Fretting time!  After measuring, and measuring, and measuring again, I cut the fret slots. (I think next time I'm going to invest in a better fretting saw...)

Fret board oiled and ready for frets.

Fret board (with frets in place) being glued on.  (Too cold these days for gluing in the basement shop--the glue likes to be over 55 degrees.)

Starting to look like an actual instrument.

Detail of the fretboard shaped a bit around the rosette.  With a proper sized forstner bit, I could have cut this curve.  Instead, I cut a scrap piece of wood to rough circle, turned it on a lathe to the proper diameter, glued on sandpaper, chucked it into the drill press and set up some guides to hold the fretboard against it.  Could have just left the end square, but that seemed like it might be kind of clunky.

Neck in the process of being shaped.

And after spending hours sanding and "detailing" (filling those gaps that shouldn't be there, catching places that needed more sanding, and trying to reduce some dents in the soundboard by steaming), I put on a coat of diluted linseed oil to seal and bring out the color.  (There's a rag stuffed in the soundhole to avoid splatter inside.)   Next up will be many thin coats of shellac.

I put on some uncounted number of 'coats' of rubbed on shellac--it dries quite quickly between coats.  I didn't follow the whole French polish regimen, with fine pumice (which I didn't have), nor did I do a final 'cutting back'. This was my first experience with this finishing technique, and the final finish is a bit uneven, but it was kind of a fun way to add finish, and is probably better acoustically than slapping on varnish.  

I fashioned a nut and bridge,and mounted the tuners and tailpiece.
Time to string it up!!

Here's the finished instrument.  It may need a little more nut/bridge adjustment, but is certainly playable the way it is. Now it's time to figure out how to play it!

No, I'm not selling these; I'm too slow a builder.  But if you have questions about the construction I'd be glad to respond.  ( dulcimer at jbrad dot org )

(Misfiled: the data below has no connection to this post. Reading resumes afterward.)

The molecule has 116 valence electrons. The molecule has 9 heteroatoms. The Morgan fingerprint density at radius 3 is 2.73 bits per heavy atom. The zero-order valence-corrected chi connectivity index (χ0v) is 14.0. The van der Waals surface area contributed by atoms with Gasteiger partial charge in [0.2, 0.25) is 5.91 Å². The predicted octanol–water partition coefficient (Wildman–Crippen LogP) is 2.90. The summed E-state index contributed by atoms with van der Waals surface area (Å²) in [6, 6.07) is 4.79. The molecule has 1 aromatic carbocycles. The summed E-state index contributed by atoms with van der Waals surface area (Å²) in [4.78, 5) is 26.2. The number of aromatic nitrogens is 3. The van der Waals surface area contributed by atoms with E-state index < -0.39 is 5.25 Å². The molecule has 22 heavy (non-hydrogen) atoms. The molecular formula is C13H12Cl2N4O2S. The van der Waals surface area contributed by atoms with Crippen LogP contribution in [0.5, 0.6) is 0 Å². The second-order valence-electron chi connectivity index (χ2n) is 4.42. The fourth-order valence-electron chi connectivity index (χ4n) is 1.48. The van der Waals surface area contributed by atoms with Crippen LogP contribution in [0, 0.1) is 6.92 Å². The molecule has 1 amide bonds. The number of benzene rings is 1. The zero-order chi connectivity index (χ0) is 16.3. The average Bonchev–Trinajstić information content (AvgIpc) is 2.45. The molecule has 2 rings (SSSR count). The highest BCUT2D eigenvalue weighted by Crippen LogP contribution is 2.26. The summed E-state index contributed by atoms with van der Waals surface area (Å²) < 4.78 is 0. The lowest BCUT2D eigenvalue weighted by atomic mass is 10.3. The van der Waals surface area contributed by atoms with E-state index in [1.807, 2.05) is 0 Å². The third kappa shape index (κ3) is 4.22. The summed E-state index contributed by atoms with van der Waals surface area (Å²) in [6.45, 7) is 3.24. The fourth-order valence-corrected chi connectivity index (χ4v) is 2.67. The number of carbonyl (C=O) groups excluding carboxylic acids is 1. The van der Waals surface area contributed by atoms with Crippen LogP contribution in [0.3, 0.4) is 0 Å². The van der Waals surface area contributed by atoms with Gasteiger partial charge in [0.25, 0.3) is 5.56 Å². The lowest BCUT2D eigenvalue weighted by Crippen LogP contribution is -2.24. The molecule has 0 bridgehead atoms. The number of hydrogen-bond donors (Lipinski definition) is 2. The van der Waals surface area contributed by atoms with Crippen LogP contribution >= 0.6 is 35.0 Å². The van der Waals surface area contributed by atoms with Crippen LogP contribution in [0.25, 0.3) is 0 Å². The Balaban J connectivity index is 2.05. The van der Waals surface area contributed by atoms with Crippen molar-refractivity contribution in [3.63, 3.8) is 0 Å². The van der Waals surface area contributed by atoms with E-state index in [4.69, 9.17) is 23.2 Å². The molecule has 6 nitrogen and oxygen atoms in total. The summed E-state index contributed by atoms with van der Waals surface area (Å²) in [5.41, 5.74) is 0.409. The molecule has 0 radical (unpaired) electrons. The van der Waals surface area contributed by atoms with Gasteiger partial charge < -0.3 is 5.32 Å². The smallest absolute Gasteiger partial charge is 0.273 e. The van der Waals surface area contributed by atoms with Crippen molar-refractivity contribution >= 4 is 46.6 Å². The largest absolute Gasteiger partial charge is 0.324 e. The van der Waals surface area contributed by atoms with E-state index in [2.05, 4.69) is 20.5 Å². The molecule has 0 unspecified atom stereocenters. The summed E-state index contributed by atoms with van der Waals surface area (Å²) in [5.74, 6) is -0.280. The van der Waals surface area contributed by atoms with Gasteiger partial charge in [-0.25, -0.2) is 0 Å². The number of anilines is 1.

By request, here are a few very rough sound samples to give an idea of what it sounds like.  (I'm not really a dulcimer player, so don't know quite what to do with this yet! )

Some later thoughts on the design--

1)  Although I'm generally pleased with the tonal balance and sound, I do wonder if maybe the top could have used a little less bracing?  But then that's probably always a question when one is balancing stability vs flexibility.  Also, I was more satisfied with the volume before the next point--

2)  I trimmed down the bridge from it's original height to lower the string action a little, and feel that I lost some volume/punch.  I can now better understand why people go to the trouble to set the neck a little bit back from being parallel with the soundboard, which I didn't do here.  It just gives you a little more ability to keep the strings low, while still keeping enough string pressure on the soundboard.  A small but significant difference.

3)  I find that the back of the instrument must be vibrating significantly.  If I hold it away from my body while playing, there's noticably more bass than if the back is muffled.  I don't know why this is.  For a guitar, the usual model is that the back and sides don't really matter much, but clearly the back here is being an active part of the system.